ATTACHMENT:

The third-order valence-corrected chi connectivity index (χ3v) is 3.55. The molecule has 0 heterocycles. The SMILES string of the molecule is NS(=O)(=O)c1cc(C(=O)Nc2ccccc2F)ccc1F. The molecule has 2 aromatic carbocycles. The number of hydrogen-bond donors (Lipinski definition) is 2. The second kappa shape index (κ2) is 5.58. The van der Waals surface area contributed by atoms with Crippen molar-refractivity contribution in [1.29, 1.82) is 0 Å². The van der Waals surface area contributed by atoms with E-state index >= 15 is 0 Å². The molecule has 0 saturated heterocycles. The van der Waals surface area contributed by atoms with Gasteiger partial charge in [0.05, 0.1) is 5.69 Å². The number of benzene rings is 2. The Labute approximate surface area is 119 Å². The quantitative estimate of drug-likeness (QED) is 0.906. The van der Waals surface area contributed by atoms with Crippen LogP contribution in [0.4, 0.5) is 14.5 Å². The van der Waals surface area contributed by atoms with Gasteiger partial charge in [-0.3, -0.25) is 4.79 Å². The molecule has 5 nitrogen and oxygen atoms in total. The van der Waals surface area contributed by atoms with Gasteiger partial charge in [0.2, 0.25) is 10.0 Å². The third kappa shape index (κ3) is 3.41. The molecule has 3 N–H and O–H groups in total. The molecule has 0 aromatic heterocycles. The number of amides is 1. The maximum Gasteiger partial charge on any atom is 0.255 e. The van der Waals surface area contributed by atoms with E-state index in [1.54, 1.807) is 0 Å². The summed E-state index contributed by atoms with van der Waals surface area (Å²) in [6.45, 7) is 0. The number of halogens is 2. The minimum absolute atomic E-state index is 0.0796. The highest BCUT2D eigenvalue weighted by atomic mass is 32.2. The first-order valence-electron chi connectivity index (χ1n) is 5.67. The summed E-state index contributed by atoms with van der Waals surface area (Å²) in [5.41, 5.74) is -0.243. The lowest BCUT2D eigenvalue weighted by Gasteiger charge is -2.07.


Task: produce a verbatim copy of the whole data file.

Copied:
The third-order valence-corrected chi connectivity index (χ3v) is 3.55. The molecule has 0 heterocycles. The SMILES string of the molecule is NS(=O)(=O)c1cc(C(=O)Nc2ccccc2F)ccc1F. The molecule has 2 aromatic carbocycles. The number of hydrogen-bond donors (Lipinski definition) is 2. The second kappa shape index (κ2) is 5.58. The van der Waals surface area contributed by atoms with Crippen molar-refractivity contribution in [1.29, 1.82) is 0 Å². The van der Waals surface area contributed by atoms with E-state index >= 15 is 0 Å². The molecule has 0 saturated heterocycles. The van der Waals surface area contributed by atoms with Gasteiger partial charge in [0.05, 0.1) is 5.69 Å². The number of benzene rings is 2. The Labute approximate surface area is 119 Å². The quantitative estimate of drug-likeness (QED) is 0.906. The van der Waals surface area contributed by atoms with Crippen LogP contribution in [0.4, 0.5) is 14.5 Å². The van der Waals surface area contributed by atoms with Gasteiger partial charge in [-0.3, -0.25) is 4.79 Å². The molecule has 5 nitrogen and oxygen atoms in total. The van der Waals surface area contributed by atoms with Gasteiger partial charge in [0.2, 0.25) is 10.0 Å². The third kappa shape index (κ3) is 3.41. The molecule has 3 N–H and O–H groups in total. The molecule has 0 aromatic heterocycles. The number of amides is 1. The maximum Gasteiger partial charge on any atom is 0.255 e. The van der Waals surface area contributed by atoms with E-state index in [1.54, 1.807) is 0 Å². The summed E-state index contributed by atoms with van der Waals surface area (Å²) in [6.45, 7) is 0. The number of halogens is 2. The minimum absolute atomic E-state index is 0.0796. The highest BCUT2D eigenvalue weighted by atomic mass is 32.2. The first-order valence-electron chi connectivity index (χ1n) is 5.67. The summed E-state index contributed by atoms with van der Waals surface area (Å²) in [5.41, 5.74) is -0.243. The lowest BCUT2D eigenvalue weighted by Gasteiger charge is -2.07.